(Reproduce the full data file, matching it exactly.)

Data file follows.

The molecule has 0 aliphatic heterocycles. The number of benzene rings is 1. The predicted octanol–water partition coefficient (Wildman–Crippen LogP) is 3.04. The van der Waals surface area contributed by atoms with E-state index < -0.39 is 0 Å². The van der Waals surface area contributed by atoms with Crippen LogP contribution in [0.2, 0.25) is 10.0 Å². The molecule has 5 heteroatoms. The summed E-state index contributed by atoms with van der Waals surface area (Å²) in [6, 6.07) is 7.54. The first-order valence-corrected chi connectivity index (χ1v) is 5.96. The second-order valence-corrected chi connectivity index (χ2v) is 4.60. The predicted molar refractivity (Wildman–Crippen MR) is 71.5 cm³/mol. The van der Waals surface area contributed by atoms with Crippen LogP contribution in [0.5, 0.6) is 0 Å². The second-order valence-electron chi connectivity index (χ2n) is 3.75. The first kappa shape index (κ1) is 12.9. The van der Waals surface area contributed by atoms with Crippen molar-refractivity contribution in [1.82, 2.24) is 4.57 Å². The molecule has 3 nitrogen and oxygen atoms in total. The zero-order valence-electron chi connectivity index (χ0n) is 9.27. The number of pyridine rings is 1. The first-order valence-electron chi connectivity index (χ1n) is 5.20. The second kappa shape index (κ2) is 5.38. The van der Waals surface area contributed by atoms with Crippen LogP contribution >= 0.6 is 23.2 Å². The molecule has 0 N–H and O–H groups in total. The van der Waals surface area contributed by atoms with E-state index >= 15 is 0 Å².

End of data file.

The molecule has 0 aliphatic heterocycles. The number of benzene rings is 1. The predicted octanol–water partition coefficient (Wildman–Crippen LogP) is 3.04. The van der Waals surface area contributed by atoms with E-state index < -0.39 is 0 Å². The van der Waals surface area contributed by atoms with Crippen LogP contribution in [0.2, 0.25) is 10.0 Å². The molecule has 5 heteroatoms. The summed E-state index contributed by atoms with van der Waals surface area (Å²) in [6, 6.07) is 7.54. The first-order valence-corrected chi connectivity index (χ1v) is 5.96. The second-order valence-corrected chi connectivity index (χ2v) is 4.60. The predicted molar refractivity (Wildman–Crippen MR) is 71.5 cm³/mol. The van der Waals surface area contributed by atoms with Crippen LogP contribution in [0.5, 0.6) is 0 Å². The second-order valence-electron chi connectivity index (χ2n) is 3.75. The first kappa shape index (κ1) is 12.9. The van der Waals surface area contributed by atoms with Crippen molar-refractivity contribution in [1.82, 2.24) is 4.57 Å². The molecule has 3 nitrogen and oxygen atoms in total. The zero-order valence-electron chi connectivity index (χ0n) is 9.27. The number of pyridine rings is 1. The first-order valence-electron chi connectivity index (χ1n) is 5.20. The second kappa shape index (κ2) is 5.38. The van der Waals surface area contributed by atoms with Crippen LogP contribution >= 0.6 is 23.2 Å². The molecule has 0 N–H and O–H groups in total. The van der Waals surface area contributed by atoms with E-state index >= 15 is 0 Å².